Each week, collectibles OG and entrepreneur Stan “The Goat” Meytin and Metaversal co-founder and CEO Yossi Hasson sit down with a guest to talk about digital and IRL collectibles, NFTs, and the week’s news worth knowing. This week, they’re talking to Marissa Skolnick of Fierce Studios. Check out the latest episode here:
Aside from providing invaluable insights into digital art and collectibles, Stan and Yossi are also putting together a collection of NFTs dubbed “The Goat Vault.” When the show hits 5,000 subscribers on YouTube, one of those lucky subscribers will win the contents of the vault, which this week is valued at over $74,115.
Forget LinkTree, get Koji 🔗
This week we invested in Koji’s Series B fundraising round. Koji is a massively customizable “link in bio” service designed for NFT owners. The service includes support for free apps, which are great if you’re running a project yourself, looking to show off your collection, or an influencer who wants more control than most link aggregators offer.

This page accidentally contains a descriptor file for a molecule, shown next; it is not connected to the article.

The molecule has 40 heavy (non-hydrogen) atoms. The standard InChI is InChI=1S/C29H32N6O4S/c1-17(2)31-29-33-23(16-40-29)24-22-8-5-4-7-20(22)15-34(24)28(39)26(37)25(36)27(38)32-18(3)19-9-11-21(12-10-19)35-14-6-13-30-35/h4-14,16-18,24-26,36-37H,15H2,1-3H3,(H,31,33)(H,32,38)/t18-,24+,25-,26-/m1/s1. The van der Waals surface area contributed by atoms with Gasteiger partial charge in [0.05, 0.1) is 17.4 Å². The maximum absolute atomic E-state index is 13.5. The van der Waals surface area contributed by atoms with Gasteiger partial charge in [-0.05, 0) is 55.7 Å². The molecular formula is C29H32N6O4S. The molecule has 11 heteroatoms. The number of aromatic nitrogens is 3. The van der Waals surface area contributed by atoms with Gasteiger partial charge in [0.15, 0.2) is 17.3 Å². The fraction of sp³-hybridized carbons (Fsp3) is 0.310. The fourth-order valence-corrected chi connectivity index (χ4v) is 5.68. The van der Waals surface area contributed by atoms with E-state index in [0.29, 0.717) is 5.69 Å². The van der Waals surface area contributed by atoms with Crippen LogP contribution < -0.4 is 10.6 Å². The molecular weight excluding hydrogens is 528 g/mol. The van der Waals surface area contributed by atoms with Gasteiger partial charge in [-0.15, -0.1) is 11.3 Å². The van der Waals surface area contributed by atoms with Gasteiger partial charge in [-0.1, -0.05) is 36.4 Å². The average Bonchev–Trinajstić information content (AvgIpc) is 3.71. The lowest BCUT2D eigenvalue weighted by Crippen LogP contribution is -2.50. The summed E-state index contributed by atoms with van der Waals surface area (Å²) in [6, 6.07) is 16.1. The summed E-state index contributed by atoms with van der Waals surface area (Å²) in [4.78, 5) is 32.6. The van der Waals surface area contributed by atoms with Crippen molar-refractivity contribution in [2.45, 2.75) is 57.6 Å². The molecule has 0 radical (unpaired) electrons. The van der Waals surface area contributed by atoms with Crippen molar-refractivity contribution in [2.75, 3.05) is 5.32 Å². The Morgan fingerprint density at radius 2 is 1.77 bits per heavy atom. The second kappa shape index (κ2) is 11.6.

Koji’s apps include not just the ability to display NFTs, but also to run NFT giveaways or unlock content for owners of specific items. Koji launched in March 2021 and has raised $36 million in venture capital to date. We’re delighted to be able to support its ongoing evolution, and we can’t wait to see which features it adds next.
Money <> mouth 💸
Each week we’ll offer you a look at an NFT project we’ve invested in and the motivation behind it. This week it’s the turn of Clone X #9577 to take the spotlight.
We invested in a number of Clone X avatars ahead of the reveal (and despite the hiccups with the drop) because we’ve been really impressed by RTFKT’s work (so, too, has Nike, which acquired it last month), and because we’re huge fans of Takashi Murakami’s work. Clone X is precisely the sort of project that has “iconic” written all over it.
Hot chaos 🔥
Until next time, see you in the Metaverse.